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4.9: Data Structures

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  • Using Markov analysis to generate random text is fun, but there is also a point to this exercise: data structure selection. In your solution to the previous exercises, you had to choose:

    • How to represent the prefixes.
    • How to represent the collection of possible suffixes.
    • How to represent the mapping from each prefix to the collection of possible suffixes.

    Ok, the last one is easy; the only mapping type we have seen is a dictionary, so it is the natural choice.

    For the prefixes, the most obvious options are string, list of strings, or tuple of strings. For the suffixes, one option is a list; another is a histogram (dictionary).

    How should you choose? The first step is to think about the operations you will need to implement for each data structure. For the prefixes, we need to be able to remove words from the beginning and add to the end. For example, if the current prefix is “Half a,” and the next word is “bee,” you need to be able to form the next prefix, “a bee.”

    Your first choice might be a list, since it is easy to add and remove elements, but we also need to be able to use the prefixes as keys in a dictionary, so that rules out lists. With tuples, you can’t append or remove, but you can use the addition operator to form a new tuple:

    def shift(prefix, word):
        return prefix[1:] + (word,)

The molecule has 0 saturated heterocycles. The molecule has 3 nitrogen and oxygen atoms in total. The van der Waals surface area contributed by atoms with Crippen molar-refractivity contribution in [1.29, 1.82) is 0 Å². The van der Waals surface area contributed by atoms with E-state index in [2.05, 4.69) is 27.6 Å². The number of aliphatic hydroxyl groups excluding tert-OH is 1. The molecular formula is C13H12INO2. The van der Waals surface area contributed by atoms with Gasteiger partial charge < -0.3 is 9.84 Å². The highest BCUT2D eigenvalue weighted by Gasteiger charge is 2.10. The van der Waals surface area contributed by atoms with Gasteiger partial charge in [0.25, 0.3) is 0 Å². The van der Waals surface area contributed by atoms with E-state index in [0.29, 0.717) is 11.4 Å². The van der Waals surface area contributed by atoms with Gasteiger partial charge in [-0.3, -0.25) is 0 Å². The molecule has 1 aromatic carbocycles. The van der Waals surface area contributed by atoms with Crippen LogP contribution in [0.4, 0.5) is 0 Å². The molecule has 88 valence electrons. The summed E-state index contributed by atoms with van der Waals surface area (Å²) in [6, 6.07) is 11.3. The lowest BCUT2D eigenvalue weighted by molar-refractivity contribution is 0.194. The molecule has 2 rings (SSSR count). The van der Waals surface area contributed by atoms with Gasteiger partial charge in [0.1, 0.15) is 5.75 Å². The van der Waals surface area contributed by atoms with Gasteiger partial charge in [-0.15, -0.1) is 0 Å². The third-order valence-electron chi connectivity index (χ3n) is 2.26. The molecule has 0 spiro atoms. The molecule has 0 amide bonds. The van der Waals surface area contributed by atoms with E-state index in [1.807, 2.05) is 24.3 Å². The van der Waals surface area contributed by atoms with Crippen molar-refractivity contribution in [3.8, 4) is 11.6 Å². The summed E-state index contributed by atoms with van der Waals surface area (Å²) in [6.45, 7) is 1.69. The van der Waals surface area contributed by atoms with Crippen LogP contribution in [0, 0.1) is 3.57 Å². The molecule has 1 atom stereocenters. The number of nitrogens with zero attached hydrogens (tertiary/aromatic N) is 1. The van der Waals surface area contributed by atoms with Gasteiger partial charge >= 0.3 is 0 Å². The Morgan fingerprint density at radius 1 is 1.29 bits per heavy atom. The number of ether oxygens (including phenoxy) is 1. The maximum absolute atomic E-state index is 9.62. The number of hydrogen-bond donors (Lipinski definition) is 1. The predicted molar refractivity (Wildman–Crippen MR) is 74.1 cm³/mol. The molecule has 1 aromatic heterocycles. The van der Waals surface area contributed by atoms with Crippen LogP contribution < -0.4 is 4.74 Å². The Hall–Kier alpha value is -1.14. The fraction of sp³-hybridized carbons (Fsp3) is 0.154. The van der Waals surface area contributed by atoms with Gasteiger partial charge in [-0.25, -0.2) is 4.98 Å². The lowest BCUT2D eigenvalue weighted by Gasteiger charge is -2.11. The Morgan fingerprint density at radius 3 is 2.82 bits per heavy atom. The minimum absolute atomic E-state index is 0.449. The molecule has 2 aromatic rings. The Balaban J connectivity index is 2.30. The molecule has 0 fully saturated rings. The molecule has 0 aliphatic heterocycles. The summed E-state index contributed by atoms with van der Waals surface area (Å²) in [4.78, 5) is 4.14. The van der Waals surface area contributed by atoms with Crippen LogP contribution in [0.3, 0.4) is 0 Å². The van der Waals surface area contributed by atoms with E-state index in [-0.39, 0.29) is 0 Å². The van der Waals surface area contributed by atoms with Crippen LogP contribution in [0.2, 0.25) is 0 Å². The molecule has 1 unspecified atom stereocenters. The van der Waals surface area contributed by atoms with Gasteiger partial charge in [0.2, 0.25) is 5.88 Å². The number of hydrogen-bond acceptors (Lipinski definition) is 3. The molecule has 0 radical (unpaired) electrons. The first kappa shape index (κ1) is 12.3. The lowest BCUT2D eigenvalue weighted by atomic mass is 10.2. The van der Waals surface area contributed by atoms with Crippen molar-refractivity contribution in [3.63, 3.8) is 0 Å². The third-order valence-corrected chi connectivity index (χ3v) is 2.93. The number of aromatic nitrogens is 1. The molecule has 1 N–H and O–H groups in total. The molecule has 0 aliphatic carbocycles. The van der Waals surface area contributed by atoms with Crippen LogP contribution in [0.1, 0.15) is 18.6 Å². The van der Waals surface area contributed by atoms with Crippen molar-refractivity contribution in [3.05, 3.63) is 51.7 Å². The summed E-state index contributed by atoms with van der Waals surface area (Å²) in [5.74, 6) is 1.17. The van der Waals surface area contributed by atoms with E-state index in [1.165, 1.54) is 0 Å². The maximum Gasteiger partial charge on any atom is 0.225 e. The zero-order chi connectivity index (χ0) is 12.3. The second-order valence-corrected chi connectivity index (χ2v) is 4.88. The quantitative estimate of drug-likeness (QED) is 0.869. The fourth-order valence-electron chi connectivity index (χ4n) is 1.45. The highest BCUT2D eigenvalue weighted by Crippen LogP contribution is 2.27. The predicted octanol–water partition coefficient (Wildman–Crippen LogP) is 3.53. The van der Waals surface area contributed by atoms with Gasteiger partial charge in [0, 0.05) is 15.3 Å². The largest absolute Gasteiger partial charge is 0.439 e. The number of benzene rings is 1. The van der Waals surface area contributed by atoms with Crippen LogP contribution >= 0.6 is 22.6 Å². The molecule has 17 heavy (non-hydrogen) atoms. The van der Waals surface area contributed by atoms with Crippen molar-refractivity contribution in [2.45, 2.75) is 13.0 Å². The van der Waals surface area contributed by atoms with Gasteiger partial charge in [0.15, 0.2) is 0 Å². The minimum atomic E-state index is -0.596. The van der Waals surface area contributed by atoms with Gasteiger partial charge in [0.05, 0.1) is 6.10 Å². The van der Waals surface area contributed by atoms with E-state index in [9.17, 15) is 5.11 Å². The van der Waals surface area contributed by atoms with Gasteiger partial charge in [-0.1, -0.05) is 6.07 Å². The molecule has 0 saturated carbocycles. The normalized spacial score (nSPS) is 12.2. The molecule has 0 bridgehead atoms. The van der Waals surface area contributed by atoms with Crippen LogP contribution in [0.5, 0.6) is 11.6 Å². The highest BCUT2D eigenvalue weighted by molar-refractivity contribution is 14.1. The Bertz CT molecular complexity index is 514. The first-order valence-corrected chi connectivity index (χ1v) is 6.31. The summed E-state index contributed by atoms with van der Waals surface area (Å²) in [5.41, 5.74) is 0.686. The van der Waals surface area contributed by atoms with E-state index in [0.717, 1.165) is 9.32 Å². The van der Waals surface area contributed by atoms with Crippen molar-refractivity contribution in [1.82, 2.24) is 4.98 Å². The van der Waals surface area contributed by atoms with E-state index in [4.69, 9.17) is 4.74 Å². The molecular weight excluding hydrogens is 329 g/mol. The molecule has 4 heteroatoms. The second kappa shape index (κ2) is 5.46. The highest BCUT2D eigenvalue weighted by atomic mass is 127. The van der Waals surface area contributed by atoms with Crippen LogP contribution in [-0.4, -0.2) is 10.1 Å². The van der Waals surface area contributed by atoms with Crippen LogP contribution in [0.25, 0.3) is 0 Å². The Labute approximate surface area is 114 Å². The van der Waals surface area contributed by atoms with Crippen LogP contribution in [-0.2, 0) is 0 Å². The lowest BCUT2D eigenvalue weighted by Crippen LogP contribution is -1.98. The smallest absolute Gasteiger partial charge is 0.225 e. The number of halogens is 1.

shift takes a tuple of words, prefix, and a string, word, and forms a new tuple that has all the words in prefix except the first, and word added to the end.

    For the collection of suffixes, the operations we need to perform include adding a new suffix (or increasing the frequency of an existing one), and choosing a random suffix.

    Adding a new suffix is equally easy for the list implementation or the histogram. Choosing a random element from a list is easy; choosing from a histogram is harder to do efficiently (see Exercise 13.7.1).

    So far we have been talking mostly about ease of implementation, but there are other factors to consider in choosing data structures. One is run time. Sometimes there is a theoretical reason to expect one data structure to be faster than other; for example, I mentioned that the in operator is faster for dictionaries than for lists, at least when the number of elements is large.

    But often you don’t know ahead of time which implementation will be faster. One option is to implement both of them and see which is better. This approach is called benchmarking. A practical alternative is to choose the data structure that is easiest to implement, and then see if it is fast enough for the intended application. If so, there is no need to go on. If not, there are tools, like the profile module, that can identify the places in a program that take the most time.

    The other factor to consider is storage space. For example, using a histogram for the collection of suffixes might take less space because you only have to store each word once, no matter how many times it appears in the text. In some cases, saving space can also make your program run faster, and in the extreme, your program might not run at all if you run out of memory. But for many applications, space is a secondary consideration after run time.

    One final thought: in this discussion, I have implied that we should use one data structure for both analysis and generation. But since these are separate phases, it would also be possible to use one structure for analysis and then convert to another structure for generation. This would be a net win if the time saved during generation exceeded the time spent in conversion.